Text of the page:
This one works well as a segue into our next state. Sugar, the main character, is from South Carolina, and so parts of the novel take place there, which gave me a hankering to cover another southern state. But most of the book takes place in New York City, and it’s a great one for our challenge–Sugar’s Alphabet City neighborhood comes to life and is rich with both the places and the people who live there.

I am reading my way across the USA–5 or so books from each state, with an emphasis on those where the setting becomes another character, or where we learn something about the geography, history, and/or people of the state. This is our last book for New York, and probably my favorite for downstate.

The author, Sarah-Kate Lynch, is from New Zealand, but according to her About the Book note to readers, she’s also a travel writer and has been able to spend time in both of the settings of The Wedding Bees. Her love for both New York City and Charleston comes through in the lovely descriptions right from the beginning.

Sugar’s bees hummed steadily in her lap as she wound down the window and strained to look up at the Flores Street apartment building. It was five stories tall, its perky orange brickwork hiding beneath a robust layer of dust. A fire escape zigzagged down the middle like an exotic scar, and a pink stoop below the red front door gave the impression the building was poking its tongue out, perhaps at the faded bunch of motley balloons tied to the basement’s ivy-covered railing.

She introduces us to Alphabet City–the neighborhood Sugar moves into:

Despite being little more than a stone’s throw away from Manhattan’s famous overpopulated canyons, Flores Street was surprisingly charming: a leafy cobbled dead-end lane nestled in Alphabet City just south of Tompkins Square Park. Once she had them settled, the bees would love it down here. Far enough away from the chaos of those uptown skyscrapers, they would have a smorgasbord of gardens, parks, street trees and window boxes upon which to feast. There was space, there was sunshine; it was splashing around them now, dancing right down at street level through the new growth on the linden trees.

And while there are lots of beautiful–almost gushing–descriptions, Lynch gives us glimpses of the quirkiness of New York as well, as when Sugar alludes to the local shops:

“I’ve never lived around the corner from a knishery before. Plus if I get an accordion and it breaks, I know just where to get it fixed. … Let’s give up on this one and drive around the block.” She wanted to get another look at the Indian spice bazaar and the pickle shop anyway. “A whole shop just for pickles? You don’t find that in every neighborhood.”

And not just the shops, but the variety of people as well:

[Sugar and Theo found] a bench in Sara D. Roosevelt Park where a group of Brazilian boys were kicking a football around while three elderly ladies did tai chi moves at a glacial pace behind them. “You’ve just got to love this city, don’t you?” said Theo as they sat.

There are fabulous views from Sugar’s rooftop studio and balcony:

From wherever she stood inside the tiny space she could see out across the neighboring rooftops; north to the treetops of Tompkins Square Park, south to the taller towers of the Lower East Side and east to the gritty glitz of the Alphabet City skyscape and beyond. This wasn’t the ordinary Empire State or Chrysler building vista that she’d seen sprouting up above the other skyscrapers in television shows and movie opening credits. This was a distinctly downtown horizon spiked with water towers, sprinkled with satellite dishes, scarred with spindly staircases and squat air-conditioning units, the occasional rooftop garden greenery dazzling for all the world like scattered emeralds.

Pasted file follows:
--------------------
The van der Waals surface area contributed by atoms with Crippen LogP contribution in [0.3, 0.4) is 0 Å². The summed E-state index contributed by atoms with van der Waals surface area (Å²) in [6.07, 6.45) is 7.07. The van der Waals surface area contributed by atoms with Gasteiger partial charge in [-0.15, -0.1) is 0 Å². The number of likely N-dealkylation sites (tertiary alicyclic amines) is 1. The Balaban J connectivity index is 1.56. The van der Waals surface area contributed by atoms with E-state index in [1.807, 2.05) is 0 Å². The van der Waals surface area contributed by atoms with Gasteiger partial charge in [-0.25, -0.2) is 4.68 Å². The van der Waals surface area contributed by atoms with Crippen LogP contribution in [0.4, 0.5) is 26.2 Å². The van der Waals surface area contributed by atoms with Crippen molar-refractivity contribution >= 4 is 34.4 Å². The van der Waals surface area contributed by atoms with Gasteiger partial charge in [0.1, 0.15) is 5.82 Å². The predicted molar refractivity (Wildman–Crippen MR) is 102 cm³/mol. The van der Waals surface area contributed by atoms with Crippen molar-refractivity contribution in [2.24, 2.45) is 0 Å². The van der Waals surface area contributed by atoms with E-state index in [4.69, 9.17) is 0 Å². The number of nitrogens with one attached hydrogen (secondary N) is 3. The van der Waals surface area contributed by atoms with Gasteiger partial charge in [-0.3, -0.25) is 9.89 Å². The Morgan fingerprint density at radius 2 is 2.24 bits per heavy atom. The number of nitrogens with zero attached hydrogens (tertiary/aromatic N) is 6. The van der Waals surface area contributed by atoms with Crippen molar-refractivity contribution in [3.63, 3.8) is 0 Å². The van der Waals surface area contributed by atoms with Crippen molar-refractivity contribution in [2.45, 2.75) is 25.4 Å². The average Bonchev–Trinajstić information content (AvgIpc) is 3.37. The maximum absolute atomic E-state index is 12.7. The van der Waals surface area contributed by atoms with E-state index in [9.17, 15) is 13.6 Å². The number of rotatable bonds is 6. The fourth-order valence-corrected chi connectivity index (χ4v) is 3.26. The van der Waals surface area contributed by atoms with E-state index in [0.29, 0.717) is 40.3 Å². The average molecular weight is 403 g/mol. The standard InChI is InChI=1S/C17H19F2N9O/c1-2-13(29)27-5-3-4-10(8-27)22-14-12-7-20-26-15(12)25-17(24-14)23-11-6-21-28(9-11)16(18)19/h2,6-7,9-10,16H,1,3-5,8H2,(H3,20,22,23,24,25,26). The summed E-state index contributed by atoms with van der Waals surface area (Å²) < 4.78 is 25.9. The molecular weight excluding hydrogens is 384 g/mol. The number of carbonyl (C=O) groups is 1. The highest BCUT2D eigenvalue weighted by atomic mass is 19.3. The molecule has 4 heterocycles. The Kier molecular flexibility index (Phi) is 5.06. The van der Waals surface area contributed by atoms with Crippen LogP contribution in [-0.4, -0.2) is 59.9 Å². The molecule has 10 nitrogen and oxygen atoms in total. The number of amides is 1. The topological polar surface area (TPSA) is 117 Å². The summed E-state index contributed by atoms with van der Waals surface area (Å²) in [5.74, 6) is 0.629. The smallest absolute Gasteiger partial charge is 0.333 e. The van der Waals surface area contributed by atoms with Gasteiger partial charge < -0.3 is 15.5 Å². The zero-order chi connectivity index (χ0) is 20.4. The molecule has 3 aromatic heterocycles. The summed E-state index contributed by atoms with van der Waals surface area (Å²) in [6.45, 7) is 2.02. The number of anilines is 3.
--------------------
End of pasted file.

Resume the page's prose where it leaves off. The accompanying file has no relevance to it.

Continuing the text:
And since she’s a beekeeper, Sugar (and thus Lynch) focuses on the green spaces–which is really refreshing. I knew that beekeeping was becoming more popular in New York City and other urban areas (as is keeping chickens), but the NYC Beekeeper’s Association has some wonderful information on how to fit this hobby, which is generally still seen as rural, into an urban setting–like tips for maintaining good relations with your neighbors.

Lynch gives us some great examples of that famous New York City crankiness, such as this exchange with the bartender at a local tavern where Theo and Sugar go:

“Are you open?” Theo asked him. “Did you break in?” “No.” “Then we’re open.”

Overall The Wedding Bees by Sarah-Kate Lynch was a wonderful–if sugar-coated–view of New York City, and I’m so glad this one made it onto our list. It makes a great combination with one of the grittier young adult ones we read, like Shadowshaper by Daniel Jose Older. And Lynch’s descriptions of South Carolina made me want to visit–which also makes me want to read some of her travel writing, since she’s obviously good at it!

Sugar had grown up in Charleston, South Carolina: possibly the most luscious of the world’s garden cities. Behind every wrought-iron gate or exposed-brick wall in the picturesque peninsula blooming between the Ashley and Cooper Rivers lay a sweet-scented treasure trove of camellias, roses, gardenias, magnolias, tea olives, azaleas and jasmine, everywhere, jasmine. With its lush greenery, opulent vines, sumptuous hedgerows and candy-colored window boxes, it was no wonder the city’s native sons and daughters believed it to be the most beautiful place on earth.

Which brings me to the next step on our reading challenge journey. We’ll be visiting North Carolina next; I’ll be back soon with our new state list.

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